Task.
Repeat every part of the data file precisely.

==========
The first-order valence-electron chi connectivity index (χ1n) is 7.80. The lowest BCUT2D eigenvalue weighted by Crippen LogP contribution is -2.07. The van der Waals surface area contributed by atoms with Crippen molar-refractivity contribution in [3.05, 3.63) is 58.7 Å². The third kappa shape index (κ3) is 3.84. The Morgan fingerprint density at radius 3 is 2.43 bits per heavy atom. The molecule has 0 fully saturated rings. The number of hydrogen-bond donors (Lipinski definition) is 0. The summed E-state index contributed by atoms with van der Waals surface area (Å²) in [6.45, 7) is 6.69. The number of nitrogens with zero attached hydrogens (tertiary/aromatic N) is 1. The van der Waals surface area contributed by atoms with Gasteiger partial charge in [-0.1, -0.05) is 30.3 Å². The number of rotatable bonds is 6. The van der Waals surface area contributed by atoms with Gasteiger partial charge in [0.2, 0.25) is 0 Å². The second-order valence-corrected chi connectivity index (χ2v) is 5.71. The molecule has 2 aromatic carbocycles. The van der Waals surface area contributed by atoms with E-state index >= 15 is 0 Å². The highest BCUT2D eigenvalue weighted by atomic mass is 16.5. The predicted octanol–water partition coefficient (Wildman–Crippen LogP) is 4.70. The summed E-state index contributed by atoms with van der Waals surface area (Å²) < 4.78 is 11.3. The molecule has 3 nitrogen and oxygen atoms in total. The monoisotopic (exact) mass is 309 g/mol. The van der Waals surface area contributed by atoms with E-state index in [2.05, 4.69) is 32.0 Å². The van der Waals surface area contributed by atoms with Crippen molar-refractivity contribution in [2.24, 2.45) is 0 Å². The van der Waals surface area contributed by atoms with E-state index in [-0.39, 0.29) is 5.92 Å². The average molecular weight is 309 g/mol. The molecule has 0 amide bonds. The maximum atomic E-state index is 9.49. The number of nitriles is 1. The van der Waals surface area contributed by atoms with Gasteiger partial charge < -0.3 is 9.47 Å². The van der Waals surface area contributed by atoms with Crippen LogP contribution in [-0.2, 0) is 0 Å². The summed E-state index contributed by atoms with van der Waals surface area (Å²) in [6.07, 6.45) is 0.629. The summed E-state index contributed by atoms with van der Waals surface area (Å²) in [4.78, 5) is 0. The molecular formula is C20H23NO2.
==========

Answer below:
The first-order valence-electron chi connectivity index (χ1n) is 7.80. The lowest BCUT2D eigenvalue weighted by Crippen LogP contribution is -2.07. The van der Waals surface area contributed by atoms with Crippen molar-refractivity contribution in [3.05, 3.63) is 58.7 Å². The third kappa shape index (κ3) is 3.84. The Morgan fingerprint density at radius 3 is 2.43 bits per heavy atom. The molecule has 0 fully saturated rings. The number of hydrogen-bond donors (Lipinski definition) is 0. The summed E-state index contributed by atoms with van der Waals surface area (Å²) in [6.45, 7) is 6.69. The number of nitrogens with zero attached hydrogens (tertiary/aromatic N) is 1. The van der Waals surface area contributed by atoms with Gasteiger partial charge in [-0.1, -0.05) is 30.3 Å². The number of rotatable bonds is 6. The van der Waals surface area contributed by atoms with Gasteiger partial charge in [0.2, 0.25) is 0 Å². The second-order valence-corrected chi connectivity index (χ2v) is 5.71. The molecule has 2 aromatic carbocycles. The van der Waals surface area contributed by atoms with E-state index >= 15 is 0 Å². The highest BCUT2D eigenvalue weighted by atomic mass is 16.5. The predicted octanol–water partition coefficient (Wildman–Crippen LogP) is 4.70. The summed E-state index contributed by atoms with van der Waals surface area (Å²) < 4.78 is 11.3. The molecule has 3 nitrogen and oxygen atoms in total. The monoisotopic (exact) mass is 309 g/mol. The van der Waals surface area contributed by atoms with E-state index in [2.05, 4.69) is 32.0 Å². The van der Waals surface area contributed by atoms with Crippen molar-refractivity contribution in [2.24, 2.45) is 0 Å². The van der Waals surface area contributed by atoms with E-state index in [-0.39, 0.29) is 5.92 Å². The average molecular weight is 309 g/mol. The molecule has 0 amide bonds. The maximum atomic E-state index is 9.49. The number of nitriles is 1. The van der Waals surface area contributed by atoms with Gasteiger partial charge < -0.3 is 9.47 Å². The van der Waals surface area contributed by atoms with Crippen LogP contribution in [-0.2, 0) is 0 Å². The summed E-state index contributed by atoms with van der Waals surface area (Å²) in [6.07, 6.45) is 0.629. The summed E-state index contributed by atoms with van der Waals surface area (Å²) in [4.78, 5) is 0. The molecular formula is C20H23NO2.